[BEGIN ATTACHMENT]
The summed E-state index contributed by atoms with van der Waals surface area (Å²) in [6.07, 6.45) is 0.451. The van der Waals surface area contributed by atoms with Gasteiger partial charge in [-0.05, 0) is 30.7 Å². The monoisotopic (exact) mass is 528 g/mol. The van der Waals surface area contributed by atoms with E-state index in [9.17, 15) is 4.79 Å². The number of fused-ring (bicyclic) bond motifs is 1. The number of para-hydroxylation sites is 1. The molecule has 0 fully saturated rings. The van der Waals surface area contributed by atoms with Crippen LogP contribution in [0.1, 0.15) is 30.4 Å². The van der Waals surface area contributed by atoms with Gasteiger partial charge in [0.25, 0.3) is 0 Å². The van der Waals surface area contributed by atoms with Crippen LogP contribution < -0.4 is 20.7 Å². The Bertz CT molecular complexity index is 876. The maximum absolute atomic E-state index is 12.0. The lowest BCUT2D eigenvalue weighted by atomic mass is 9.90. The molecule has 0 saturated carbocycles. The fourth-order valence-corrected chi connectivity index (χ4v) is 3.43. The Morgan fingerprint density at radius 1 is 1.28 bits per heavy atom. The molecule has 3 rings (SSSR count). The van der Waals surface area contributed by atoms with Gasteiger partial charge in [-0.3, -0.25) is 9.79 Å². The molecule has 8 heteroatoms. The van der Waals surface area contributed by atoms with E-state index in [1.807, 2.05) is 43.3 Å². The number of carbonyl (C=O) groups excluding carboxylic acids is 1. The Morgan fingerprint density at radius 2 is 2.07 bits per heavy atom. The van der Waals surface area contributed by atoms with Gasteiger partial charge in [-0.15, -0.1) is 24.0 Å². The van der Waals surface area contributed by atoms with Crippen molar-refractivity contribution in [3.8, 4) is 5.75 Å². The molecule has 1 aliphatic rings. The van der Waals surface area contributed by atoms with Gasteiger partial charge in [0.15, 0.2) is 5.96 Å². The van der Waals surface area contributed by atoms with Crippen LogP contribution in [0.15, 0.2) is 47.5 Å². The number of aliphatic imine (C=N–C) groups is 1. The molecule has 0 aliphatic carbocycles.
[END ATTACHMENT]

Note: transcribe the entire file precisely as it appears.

The summed E-state index contributed by atoms with van der Waals surface area (Å²) in [6.07, 6.45) is 0.451. The van der Waals surface area contributed by atoms with Gasteiger partial charge in [-0.05, 0) is 30.7 Å². The monoisotopic (exact) mass is 528 g/mol. The van der Waals surface area contributed by atoms with E-state index in [9.17, 15) is 4.79 Å². The number of fused-ring (bicyclic) bond motifs is 1. The number of para-hydroxylation sites is 1. The molecule has 0 fully saturated rings. The van der Waals surface area contributed by atoms with Crippen LogP contribution in [0.1, 0.15) is 30.4 Å². The van der Waals surface area contributed by atoms with Gasteiger partial charge in [0.25, 0.3) is 0 Å². The van der Waals surface area contributed by atoms with Crippen LogP contribution < -0.4 is 20.7 Å². The Bertz CT molecular complexity index is 876. The maximum absolute atomic E-state index is 12.0. The lowest BCUT2D eigenvalue weighted by atomic mass is 9.90. The molecule has 0 saturated carbocycles. The fourth-order valence-corrected chi connectivity index (χ4v) is 3.43. The Morgan fingerprint density at radius 1 is 1.28 bits per heavy atom. The molecule has 3 rings (SSSR count). The van der Waals surface area contributed by atoms with Gasteiger partial charge in [-0.3, -0.25) is 9.79 Å². The molecule has 8 heteroatoms. The van der Waals surface area contributed by atoms with E-state index in [1.807, 2.05) is 43.3 Å². The number of carbonyl (C=O) groups excluding carboxylic acids is 1. The Morgan fingerprint density at radius 2 is 2.07 bits per heavy atom. The van der Waals surface area contributed by atoms with Gasteiger partial charge in [-0.15, -0.1) is 24.0 Å². The van der Waals surface area contributed by atoms with Crippen molar-refractivity contribution in [3.8, 4) is 5.75 Å². The molecule has 1 aliphatic rings. The van der Waals surface area contributed by atoms with Gasteiger partial charge in [0.15, 0.2) is 5.96 Å². The van der Waals surface area contributed by atoms with Crippen LogP contribution in [0.15, 0.2) is 47.5 Å². The number of aliphatic imine (C=N–C) groups is 1. The molecule has 0 aliphatic carbocycles.